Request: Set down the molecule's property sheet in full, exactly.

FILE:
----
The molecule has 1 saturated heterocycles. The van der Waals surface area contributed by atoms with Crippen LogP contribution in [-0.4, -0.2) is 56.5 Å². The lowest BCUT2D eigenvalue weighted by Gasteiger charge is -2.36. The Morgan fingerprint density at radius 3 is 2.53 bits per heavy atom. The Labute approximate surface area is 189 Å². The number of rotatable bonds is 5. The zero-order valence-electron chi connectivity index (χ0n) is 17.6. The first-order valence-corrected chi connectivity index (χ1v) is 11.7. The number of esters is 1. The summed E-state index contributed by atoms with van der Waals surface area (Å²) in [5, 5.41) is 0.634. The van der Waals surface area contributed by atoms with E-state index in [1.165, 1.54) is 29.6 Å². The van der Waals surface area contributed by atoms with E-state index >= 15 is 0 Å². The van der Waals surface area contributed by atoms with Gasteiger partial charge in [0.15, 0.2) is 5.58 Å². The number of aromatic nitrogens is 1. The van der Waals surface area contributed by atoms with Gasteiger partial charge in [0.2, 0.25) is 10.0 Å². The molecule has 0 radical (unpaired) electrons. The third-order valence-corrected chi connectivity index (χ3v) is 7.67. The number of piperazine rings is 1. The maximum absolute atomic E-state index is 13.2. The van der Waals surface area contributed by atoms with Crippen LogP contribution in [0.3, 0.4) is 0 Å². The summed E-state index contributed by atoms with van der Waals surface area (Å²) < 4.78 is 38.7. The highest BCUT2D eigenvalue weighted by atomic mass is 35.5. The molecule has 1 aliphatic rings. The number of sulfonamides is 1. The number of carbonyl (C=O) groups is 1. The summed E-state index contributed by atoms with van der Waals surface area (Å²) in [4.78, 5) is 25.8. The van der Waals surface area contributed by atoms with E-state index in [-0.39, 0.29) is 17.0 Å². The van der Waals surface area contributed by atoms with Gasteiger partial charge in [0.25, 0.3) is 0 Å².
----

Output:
The molecule has 1 saturated heterocycles. The van der Waals surface area contributed by atoms with Crippen LogP contribution in [-0.4, -0.2) is 56.5 Å². The lowest BCUT2D eigenvalue weighted by Gasteiger charge is -2.36. The Morgan fingerprint density at radius 3 is 2.53 bits per heavy atom. The Labute approximate surface area is 189 Å². The number of rotatable bonds is 5. The zero-order valence-electron chi connectivity index (χ0n) is 17.6. The first-order valence-corrected chi connectivity index (χ1v) is 11.7. The number of esters is 1. The summed E-state index contributed by atoms with van der Waals surface area (Å²) in [5, 5.41) is 0.634. The van der Waals surface area contributed by atoms with E-state index in [1.165, 1.54) is 29.6 Å². The van der Waals surface area contributed by atoms with E-state index >= 15 is 0 Å². The van der Waals surface area contributed by atoms with Gasteiger partial charge in [0.15, 0.2) is 5.58 Å². The number of aromatic nitrogens is 1. The van der Waals surface area contributed by atoms with Gasteiger partial charge in [0.2, 0.25) is 10.0 Å². The molecule has 0 radical (unpaired) electrons. The third-order valence-corrected chi connectivity index (χ3v) is 7.67. The number of piperazine rings is 1. The maximum absolute atomic E-state index is 13.2. The van der Waals surface area contributed by atoms with Crippen LogP contribution in [0.3, 0.4) is 0 Å². The summed E-state index contributed by atoms with van der Waals surface area (Å²) < 4.78 is 38.7. The highest BCUT2D eigenvalue weighted by atomic mass is 35.5. The molecule has 1 aliphatic rings. The number of sulfonamides is 1. The number of carbonyl (C=O) groups is 1. The summed E-state index contributed by atoms with van der Waals surface area (Å²) in [4.78, 5) is 25.8. The van der Waals surface area contributed by atoms with E-state index in [-0.39, 0.29) is 17.0 Å². The van der Waals surface area contributed by atoms with Gasteiger partial charge in [0.25, 0.3) is 0 Å².